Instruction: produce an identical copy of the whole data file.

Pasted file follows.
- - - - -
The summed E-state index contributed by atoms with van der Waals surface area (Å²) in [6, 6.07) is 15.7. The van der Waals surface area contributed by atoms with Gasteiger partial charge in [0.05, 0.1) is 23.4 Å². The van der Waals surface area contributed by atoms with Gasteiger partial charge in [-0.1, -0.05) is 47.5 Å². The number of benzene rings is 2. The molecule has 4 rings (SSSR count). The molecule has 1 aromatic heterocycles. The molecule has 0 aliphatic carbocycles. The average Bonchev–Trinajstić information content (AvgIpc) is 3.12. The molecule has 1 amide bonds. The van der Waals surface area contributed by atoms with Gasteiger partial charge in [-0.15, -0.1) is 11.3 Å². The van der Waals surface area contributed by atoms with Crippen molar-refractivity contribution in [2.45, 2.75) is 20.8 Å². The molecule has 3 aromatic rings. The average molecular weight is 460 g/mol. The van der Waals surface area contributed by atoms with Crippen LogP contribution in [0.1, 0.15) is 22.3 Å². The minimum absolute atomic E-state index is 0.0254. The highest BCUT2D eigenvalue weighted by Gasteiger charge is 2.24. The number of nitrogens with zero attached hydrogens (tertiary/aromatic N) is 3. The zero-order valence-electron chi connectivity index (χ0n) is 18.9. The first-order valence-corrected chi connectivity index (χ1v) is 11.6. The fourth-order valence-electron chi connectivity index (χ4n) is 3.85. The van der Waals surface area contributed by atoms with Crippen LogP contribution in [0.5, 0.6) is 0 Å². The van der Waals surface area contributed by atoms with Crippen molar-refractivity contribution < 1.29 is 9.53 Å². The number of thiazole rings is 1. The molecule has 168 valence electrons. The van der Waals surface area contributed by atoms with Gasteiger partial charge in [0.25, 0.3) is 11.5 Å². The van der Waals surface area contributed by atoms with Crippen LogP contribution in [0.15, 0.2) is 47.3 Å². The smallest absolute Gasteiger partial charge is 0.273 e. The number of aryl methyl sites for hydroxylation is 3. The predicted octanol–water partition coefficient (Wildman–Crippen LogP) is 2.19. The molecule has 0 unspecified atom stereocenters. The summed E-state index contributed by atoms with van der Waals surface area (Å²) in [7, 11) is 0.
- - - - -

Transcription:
The summed E-state index contributed by atoms with van der Waals surface area (Å²) in [6, 6.07) is 15.7. The van der Waals surface area contributed by atoms with Gasteiger partial charge in [0.05, 0.1) is 23.4 Å². The van der Waals surface area contributed by atoms with Gasteiger partial charge in [-0.1, -0.05) is 47.5 Å². The number of benzene rings is 2. The molecule has 4 rings (SSSR count). The molecule has 1 aromatic heterocycles. The molecule has 0 aliphatic carbocycles. The average Bonchev–Trinajstić information content (AvgIpc) is 3.12. The molecule has 1 amide bonds. The van der Waals surface area contributed by atoms with Gasteiger partial charge in [-0.15, -0.1) is 11.3 Å². The van der Waals surface area contributed by atoms with Crippen molar-refractivity contribution in [2.45, 2.75) is 20.8 Å². The molecule has 3 aromatic rings. The average molecular weight is 460 g/mol. The van der Waals surface area contributed by atoms with Crippen LogP contribution in [0.1, 0.15) is 22.3 Å². The minimum absolute atomic E-state index is 0.0254. The highest BCUT2D eigenvalue weighted by Gasteiger charge is 2.24. The number of nitrogens with zero attached hydrogens (tertiary/aromatic N) is 3. The zero-order valence-electron chi connectivity index (χ0n) is 18.9. The first-order valence-corrected chi connectivity index (χ1v) is 11.6. The fourth-order valence-electron chi connectivity index (χ4n) is 3.85. The van der Waals surface area contributed by atoms with Crippen LogP contribution in [0.5, 0.6) is 0 Å². The van der Waals surface area contributed by atoms with Crippen molar-refractivity contribution < 1.29 is 9.53 Å². The number of thiazole rings is 1. The molecule has 168 valence electrons. The van der Waals surface area contributed by atoms with Gasteiger partial charge in [0.25, 0.3) is 11.5 Å². The van der Waals surface area contributed by atoms with Crippen LogP contribution in [0.15, 0.2) is 47.3 Å². The smallest absolute Gasteiger partial charge is 0.273 e. The number of aryl methyl sites for hydroxylation is 3. The predicted octanol–water partition coefficient (Wildman–Crippen LogP) is 2.19. The molecule has 0 unspecified atom stereocenters. The summed E-state index contributed by atoms with van der Waals surface area (Å²) in [7, 11) is 0.